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Evaluation of the branch spacing in actin tails: dependence on gelsolin. (A) Typical images of tail morphologies for high-density beads (diameter 2 μm) at the indicated gelsolin concentrations. Note the presence of “fishbone” actin tails at low gelsolin, as previously reported (Pantaloni et al., 2000), and the decrease in tail length upon increasing gelsolin. (B) Quantitation of actin (rhodamine labeled) and Arp2/3 (Alexa®488 labeled) in the actin tails at different concentrations of gelsolin. The gallery shows typical images of high-density beads (diameter 2 μm) at indicated gelsolin concentrations. Alexa® fluorescence is saturated on the beads at 100 and 200 nM gelsolin. Note the decrease in the intensities ratio (IR/IA) as the gelsolin concentration increases. (C) Branch spacing is a decreasing function of the filament capping rate. Average IR/IA ratios were determined for sets of high-density (ds = 0.064, pink squares) and low-density beads (ds = 0.016, blue squares) at different gelsolin concentrations. For both bead types, branch spacing decreases sharply upon increasing the gelsolin concentration. (D) Bead velocity shows a bell-shaped dependence on filament capping. Average velocities are shown for high-density (ds = 0.064, open squares/pink curve) and low-density beads (ds = 0.016, closed squares/blue curve) at varying gelsolin concentrations.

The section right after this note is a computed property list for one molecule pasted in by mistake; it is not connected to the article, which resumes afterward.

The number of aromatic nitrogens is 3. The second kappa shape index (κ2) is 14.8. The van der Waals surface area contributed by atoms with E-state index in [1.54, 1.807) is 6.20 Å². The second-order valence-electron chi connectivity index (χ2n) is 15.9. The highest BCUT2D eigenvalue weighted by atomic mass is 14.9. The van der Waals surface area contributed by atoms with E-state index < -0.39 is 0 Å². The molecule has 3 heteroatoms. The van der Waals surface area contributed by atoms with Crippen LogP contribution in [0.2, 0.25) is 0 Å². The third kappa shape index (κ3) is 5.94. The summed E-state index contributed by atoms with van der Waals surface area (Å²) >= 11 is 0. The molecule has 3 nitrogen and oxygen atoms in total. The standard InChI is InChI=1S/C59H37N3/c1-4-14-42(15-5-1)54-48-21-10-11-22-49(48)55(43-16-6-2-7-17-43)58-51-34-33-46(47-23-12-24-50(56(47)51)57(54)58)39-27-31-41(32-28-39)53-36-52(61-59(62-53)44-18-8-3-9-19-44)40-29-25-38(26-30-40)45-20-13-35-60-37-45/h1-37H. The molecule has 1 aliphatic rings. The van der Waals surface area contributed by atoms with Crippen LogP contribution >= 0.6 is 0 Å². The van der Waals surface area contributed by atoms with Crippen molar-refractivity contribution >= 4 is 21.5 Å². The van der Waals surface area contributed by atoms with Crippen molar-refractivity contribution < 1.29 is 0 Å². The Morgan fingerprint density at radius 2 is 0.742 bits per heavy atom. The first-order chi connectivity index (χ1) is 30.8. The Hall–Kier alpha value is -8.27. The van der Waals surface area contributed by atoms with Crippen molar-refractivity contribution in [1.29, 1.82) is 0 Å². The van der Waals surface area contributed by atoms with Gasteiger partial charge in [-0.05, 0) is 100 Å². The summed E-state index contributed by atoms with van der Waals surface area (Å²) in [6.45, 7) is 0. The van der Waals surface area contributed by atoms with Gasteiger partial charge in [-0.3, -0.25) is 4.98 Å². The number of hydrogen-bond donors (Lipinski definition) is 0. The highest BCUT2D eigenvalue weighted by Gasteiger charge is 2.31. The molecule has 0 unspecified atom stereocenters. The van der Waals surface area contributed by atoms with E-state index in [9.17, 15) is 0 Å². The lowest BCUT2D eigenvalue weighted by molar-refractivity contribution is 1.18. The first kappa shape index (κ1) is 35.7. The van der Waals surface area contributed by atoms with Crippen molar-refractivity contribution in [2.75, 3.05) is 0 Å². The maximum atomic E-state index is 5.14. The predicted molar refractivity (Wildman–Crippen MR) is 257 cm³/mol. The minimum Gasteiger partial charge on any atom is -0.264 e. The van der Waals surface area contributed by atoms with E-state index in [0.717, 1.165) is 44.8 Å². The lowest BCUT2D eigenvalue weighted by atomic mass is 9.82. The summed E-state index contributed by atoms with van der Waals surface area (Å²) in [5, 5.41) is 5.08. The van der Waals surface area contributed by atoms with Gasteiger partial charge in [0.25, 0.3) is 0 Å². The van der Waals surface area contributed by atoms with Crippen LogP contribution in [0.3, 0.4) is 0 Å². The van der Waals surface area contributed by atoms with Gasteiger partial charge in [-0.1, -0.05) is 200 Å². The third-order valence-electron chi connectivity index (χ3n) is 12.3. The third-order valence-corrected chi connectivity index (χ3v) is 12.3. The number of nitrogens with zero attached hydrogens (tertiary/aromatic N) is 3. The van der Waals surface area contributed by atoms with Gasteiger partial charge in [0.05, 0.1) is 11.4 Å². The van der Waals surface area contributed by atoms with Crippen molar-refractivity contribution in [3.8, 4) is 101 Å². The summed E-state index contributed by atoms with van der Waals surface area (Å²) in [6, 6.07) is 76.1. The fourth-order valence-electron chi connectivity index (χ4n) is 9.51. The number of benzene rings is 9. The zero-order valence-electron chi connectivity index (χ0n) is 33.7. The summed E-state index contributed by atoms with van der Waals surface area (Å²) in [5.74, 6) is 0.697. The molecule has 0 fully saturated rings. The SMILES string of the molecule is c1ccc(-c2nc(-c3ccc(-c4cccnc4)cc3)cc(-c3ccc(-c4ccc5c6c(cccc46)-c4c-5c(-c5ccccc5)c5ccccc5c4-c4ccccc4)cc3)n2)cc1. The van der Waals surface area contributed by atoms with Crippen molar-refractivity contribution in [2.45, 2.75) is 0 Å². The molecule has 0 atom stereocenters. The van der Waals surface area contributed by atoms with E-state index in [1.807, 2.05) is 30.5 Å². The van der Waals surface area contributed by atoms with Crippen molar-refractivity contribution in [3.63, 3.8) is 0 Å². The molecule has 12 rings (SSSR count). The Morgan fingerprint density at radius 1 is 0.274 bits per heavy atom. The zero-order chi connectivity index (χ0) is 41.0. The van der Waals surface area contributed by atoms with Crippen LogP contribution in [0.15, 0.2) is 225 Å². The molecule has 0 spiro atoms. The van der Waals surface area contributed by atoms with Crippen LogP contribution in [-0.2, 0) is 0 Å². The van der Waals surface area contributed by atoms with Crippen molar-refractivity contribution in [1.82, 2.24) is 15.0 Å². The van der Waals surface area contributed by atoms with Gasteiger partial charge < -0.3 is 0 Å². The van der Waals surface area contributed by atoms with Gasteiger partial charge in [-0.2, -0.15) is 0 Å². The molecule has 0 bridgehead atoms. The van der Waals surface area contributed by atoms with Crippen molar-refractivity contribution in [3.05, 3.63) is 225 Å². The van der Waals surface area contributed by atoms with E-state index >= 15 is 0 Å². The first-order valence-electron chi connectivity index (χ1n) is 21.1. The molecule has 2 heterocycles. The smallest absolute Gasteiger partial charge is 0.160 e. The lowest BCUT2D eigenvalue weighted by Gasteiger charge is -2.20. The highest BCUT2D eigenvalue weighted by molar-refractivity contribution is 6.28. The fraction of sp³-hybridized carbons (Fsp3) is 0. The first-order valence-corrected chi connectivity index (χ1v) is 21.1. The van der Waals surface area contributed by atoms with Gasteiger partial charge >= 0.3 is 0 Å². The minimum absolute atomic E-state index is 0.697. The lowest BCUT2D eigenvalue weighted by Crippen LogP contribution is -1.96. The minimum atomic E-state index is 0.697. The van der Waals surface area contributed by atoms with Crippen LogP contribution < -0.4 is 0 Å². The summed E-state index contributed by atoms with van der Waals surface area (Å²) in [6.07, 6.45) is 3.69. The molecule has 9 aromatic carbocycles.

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fig7: Evaluation of the branch spacing in actin tails: dependence on gelsolin. (A) Typical images of tail morphologies for high-density beads (diameter 2 μm) at the indicated gelsolin concentrations. Note the presence of “fishbone” actin tails at low gelsolin, as previously reported (Pantaloni et al., 2000), and the decrease in tail length upon increasing gelsolin. (B) Quantitation of actin (rhodamine labeled) and Arp2/3 (Alexa®488 labeled) in the actin tails at different concentrations of gelsolin. The gallery shows typical images of high-density beads (diameter 2 μm) at indicated gelsolin concentrations. Alexa® fluorescence is saturated on the beads at 100 and 200 nM gelsolin. Note the decrease in the intensities ratio (IR/IA) as the gelsolin concentration increases. (C) Branch spacing is a decreasing function of the filament capping rate. Average IR/IA ratios were determined for sets of high-density (ds = 0.064, pink squares) and low-density beads (ds = 0.016, blue squares) at different gelsolin concentrations. For both bead types, branch spacing decreases sharply upon increasing the gelsolin concentration. (D) Bead velocity shows a bell-shaped dependence on filament capping. Average velocities are shown for high-density (ds = 0.064, open squares/pink curve) and low-density beads (ds = 0.016, closed squares/blue curve) at varying gelsolin concentrations.